Sergio Perez, Red Bull, Circuit Gilles Villeneuve, 2022

Canada retirement “very costly in championship fight” Perez

2022 Canadian Grand Prix

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Sergio Perez says his retirement in the Canadian Grand Prix “hurts a lot” as it has cost him in the championship fight.

The Red Bull driver went into the race 21 points behind his championship-leading team mate Max Verstappen. That gap has more than doubled to 46 after Perez dropped out nine laps into today’s race.

“A zero when you’re fighting for the championship is very costly,” said Perez. “But it’s still a very long championship and today hurts a lot so I want to forget about today.”

Having crashed in Q2 and started 13th, Perez said he was making good progress when his car broke down. “We were coming through, saving the tyres and the brakes especially. So we had plenty of potential for my race to come back.”

He does not believe the Q2 crash was related to the failure he experienced today. “That’s not what we think at the moment,” he said. However the failure marks the fourth retirement for a Red Bull this year.

“We have a new set of regulations and everyone is pushing extremely hard with everything,” said Perez. “You’re going through new rules so it should be something related to that. The car is bouncing more, so it’s different problems you’re facing.”

Perez said that losing points in the fight with Ferrari was painful and that monitoring the risk of failures had to be improved. “We need to keep on top of these things, the gearbox was at the end of its life.

“We just have to keep on top of these things because reliability it’s very painful. And having a zero for the championship, it’s also very painful.”

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Author information

Hazel Southwell
Hazel is a motorsport and automotive journalist with a particular interest in hybrid systems, electrification, batteries and new fuel technologies....
Will Wood
Will has been a RaceFans contributor since 2012 during which time he has covered F1 test sessions, launch events and interviewed drivers. He mainly...

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9 comments on “Canada retirement “very costly in championship fight” Perez”

  1. This championship is over.

    1. @spafrancorchamps
      Effectively, yes, now that the gaps to both Perez & Leclerc are nearing the two-race maximum score, so almost a two DNF scope advantage.

    2. Not if Max sees a few of the same issues again @spafrancorchamps. I guess they will plan his extra engines (penalties) in places like Silverstone where there will be opportunity to catch up after starting from the back, but a few dropouts from races will get Leclerc back in the fight.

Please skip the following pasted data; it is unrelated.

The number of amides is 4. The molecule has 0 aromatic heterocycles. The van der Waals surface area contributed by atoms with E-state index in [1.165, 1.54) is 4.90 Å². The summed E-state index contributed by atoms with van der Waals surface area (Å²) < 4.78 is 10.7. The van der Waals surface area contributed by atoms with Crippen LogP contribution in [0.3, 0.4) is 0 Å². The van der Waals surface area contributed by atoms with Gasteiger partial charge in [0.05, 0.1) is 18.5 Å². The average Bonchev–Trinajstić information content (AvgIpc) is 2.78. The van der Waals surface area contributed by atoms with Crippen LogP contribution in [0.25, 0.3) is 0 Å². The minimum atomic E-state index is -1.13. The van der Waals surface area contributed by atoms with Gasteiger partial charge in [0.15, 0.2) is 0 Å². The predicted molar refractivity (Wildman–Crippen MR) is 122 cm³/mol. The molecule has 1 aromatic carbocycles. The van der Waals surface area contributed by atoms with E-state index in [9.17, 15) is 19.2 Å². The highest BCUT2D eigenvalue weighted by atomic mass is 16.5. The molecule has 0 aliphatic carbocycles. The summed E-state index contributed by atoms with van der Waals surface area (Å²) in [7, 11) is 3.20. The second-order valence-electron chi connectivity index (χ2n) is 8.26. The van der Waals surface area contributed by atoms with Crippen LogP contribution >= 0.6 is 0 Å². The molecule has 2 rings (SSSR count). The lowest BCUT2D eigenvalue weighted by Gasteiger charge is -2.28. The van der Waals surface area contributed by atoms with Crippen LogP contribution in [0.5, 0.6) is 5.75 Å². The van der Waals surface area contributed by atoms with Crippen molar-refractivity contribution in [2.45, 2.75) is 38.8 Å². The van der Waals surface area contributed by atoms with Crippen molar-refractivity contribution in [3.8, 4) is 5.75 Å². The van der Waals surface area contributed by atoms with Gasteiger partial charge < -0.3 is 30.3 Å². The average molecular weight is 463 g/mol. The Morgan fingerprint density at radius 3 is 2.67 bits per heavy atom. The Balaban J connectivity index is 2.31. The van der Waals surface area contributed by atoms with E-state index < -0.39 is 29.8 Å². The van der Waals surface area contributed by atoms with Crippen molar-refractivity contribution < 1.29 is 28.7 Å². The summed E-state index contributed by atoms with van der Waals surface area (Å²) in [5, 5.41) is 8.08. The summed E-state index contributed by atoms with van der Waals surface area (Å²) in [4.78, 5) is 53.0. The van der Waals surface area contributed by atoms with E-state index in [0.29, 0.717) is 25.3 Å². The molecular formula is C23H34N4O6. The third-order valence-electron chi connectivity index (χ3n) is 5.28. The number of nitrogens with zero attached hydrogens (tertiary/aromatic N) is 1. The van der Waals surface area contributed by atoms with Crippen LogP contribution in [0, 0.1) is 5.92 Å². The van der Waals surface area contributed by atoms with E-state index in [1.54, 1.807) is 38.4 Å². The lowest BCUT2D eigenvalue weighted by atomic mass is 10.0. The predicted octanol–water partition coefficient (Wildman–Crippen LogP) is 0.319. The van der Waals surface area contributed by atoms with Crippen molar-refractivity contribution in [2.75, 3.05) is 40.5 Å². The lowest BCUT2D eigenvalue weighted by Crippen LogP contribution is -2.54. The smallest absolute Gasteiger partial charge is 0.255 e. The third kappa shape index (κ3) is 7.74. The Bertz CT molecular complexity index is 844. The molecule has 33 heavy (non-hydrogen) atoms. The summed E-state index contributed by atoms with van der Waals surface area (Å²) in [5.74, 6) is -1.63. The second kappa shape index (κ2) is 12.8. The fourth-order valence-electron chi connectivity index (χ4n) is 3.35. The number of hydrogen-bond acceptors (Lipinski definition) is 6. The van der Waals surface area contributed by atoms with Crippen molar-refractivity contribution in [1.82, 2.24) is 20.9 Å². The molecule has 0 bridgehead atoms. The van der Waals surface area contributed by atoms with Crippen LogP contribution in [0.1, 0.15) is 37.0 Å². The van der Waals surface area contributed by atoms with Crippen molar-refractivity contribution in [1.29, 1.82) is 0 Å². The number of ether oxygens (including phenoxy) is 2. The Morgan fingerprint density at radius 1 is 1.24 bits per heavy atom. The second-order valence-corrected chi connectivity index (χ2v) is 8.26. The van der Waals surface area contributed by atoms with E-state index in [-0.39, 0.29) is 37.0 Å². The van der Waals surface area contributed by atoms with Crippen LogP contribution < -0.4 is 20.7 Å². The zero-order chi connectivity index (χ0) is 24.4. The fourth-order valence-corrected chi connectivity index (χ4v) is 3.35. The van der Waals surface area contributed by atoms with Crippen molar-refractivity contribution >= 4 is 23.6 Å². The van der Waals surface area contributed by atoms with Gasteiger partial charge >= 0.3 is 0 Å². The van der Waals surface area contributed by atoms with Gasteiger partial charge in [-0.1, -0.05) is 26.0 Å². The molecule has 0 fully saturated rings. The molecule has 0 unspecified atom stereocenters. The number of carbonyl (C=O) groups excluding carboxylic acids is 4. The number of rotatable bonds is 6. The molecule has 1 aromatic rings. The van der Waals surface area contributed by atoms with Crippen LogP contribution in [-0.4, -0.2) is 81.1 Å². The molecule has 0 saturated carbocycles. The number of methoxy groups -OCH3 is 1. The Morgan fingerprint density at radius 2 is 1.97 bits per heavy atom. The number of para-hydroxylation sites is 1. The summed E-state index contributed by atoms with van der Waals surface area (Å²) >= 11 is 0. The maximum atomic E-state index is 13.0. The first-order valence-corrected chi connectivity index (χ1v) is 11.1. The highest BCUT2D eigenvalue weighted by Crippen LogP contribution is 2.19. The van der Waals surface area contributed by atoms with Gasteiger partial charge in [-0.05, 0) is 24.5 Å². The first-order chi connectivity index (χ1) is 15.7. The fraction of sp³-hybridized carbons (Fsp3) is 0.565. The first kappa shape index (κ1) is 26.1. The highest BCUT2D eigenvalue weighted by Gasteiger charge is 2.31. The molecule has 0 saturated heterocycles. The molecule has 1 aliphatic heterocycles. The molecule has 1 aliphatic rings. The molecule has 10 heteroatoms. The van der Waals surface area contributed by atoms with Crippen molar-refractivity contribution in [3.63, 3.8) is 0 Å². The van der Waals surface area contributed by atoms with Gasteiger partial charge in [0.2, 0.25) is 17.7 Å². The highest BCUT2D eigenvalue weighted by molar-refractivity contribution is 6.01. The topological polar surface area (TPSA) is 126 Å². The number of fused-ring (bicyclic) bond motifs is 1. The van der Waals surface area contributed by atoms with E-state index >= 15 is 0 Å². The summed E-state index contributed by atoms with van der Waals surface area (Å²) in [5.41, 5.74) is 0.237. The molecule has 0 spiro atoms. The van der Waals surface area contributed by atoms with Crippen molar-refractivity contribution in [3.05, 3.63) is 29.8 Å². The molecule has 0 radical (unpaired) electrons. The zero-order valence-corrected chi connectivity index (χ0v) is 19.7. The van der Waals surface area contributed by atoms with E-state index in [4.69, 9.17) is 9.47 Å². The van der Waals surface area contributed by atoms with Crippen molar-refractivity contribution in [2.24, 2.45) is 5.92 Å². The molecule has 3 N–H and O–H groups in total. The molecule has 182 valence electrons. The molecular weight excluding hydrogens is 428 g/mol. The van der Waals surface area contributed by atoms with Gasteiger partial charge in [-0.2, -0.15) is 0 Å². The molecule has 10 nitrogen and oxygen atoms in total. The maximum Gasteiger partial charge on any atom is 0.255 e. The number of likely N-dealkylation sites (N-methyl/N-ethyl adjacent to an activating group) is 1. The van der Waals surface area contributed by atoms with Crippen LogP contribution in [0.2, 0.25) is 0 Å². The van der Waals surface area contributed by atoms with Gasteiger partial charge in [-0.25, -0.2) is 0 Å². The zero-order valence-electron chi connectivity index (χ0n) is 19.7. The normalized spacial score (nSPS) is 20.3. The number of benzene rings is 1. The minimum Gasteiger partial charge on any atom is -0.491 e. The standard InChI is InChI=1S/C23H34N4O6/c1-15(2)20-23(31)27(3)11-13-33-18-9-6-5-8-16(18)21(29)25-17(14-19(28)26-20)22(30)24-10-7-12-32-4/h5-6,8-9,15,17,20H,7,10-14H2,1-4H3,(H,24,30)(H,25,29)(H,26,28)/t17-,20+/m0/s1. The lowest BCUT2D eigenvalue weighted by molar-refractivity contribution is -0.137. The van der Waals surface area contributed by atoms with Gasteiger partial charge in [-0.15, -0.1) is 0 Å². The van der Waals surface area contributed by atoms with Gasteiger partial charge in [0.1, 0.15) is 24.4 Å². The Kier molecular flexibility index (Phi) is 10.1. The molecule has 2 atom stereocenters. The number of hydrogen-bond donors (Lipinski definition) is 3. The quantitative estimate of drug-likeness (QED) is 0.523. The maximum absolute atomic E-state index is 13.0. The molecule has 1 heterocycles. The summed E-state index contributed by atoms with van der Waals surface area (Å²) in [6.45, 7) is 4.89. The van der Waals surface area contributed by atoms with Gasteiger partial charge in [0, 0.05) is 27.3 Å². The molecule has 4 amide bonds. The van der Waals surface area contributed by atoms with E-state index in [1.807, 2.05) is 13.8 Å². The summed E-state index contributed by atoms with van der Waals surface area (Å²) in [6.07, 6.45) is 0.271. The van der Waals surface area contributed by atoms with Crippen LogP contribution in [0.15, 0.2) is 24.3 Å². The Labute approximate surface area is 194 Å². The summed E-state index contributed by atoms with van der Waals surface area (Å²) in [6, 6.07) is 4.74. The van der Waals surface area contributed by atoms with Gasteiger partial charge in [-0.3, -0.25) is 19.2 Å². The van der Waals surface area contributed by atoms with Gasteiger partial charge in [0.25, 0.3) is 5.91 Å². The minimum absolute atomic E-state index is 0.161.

Both of them will probably be taking some of those engine grid penalties before the season ends, since they are already well into their stock of assigned parts.

  2. Championship fight? What fight? Hahaha, a single race victory does a fight not make. Cool down Sergio already, ’cause this is getting silly.

  3. Yes, although he hasn’t really been a proper contender at any point in the season thus far.

  4. He was nowhere today before his DNF. Really disappointing weekend after his two stellar weekends. Hope he can find that form again.

  5. Max can veat sebs record of largest points lead this season.

    1. @f1fan-2000 I don’t think he will. In 2013 Seb went on a hot streak which I don’t see Max repeating. Remember, the Ferrari is still a very fast car that is up there with RBR, so especially Leclerc will definitely take a few wins from Max this year. I doubt Max will get anywhere near a 100 points lead.

      That being said, while it is a stat and therefore is what it is, I think the points system changes cover past performances a bit too much. See, Seb had a lead of 6.2 race win equivalents (155 points), while Schumacher in 2002 collected an advantage of 6.7 race wins worth of points.

      But probably even more telling would be to use relative stats, as the racers of the first 5 decades of F1 never had a chance to collect such a huge lead as there were less races. See the 1992 and 1997 championships where Mansell and Villeneuve both scored 93% points more than their closest competitors, for example.

      Or what to think of Jim Clark’s 1963? He literally scored the maximum number of points available that season. And repeated it again in 1965!

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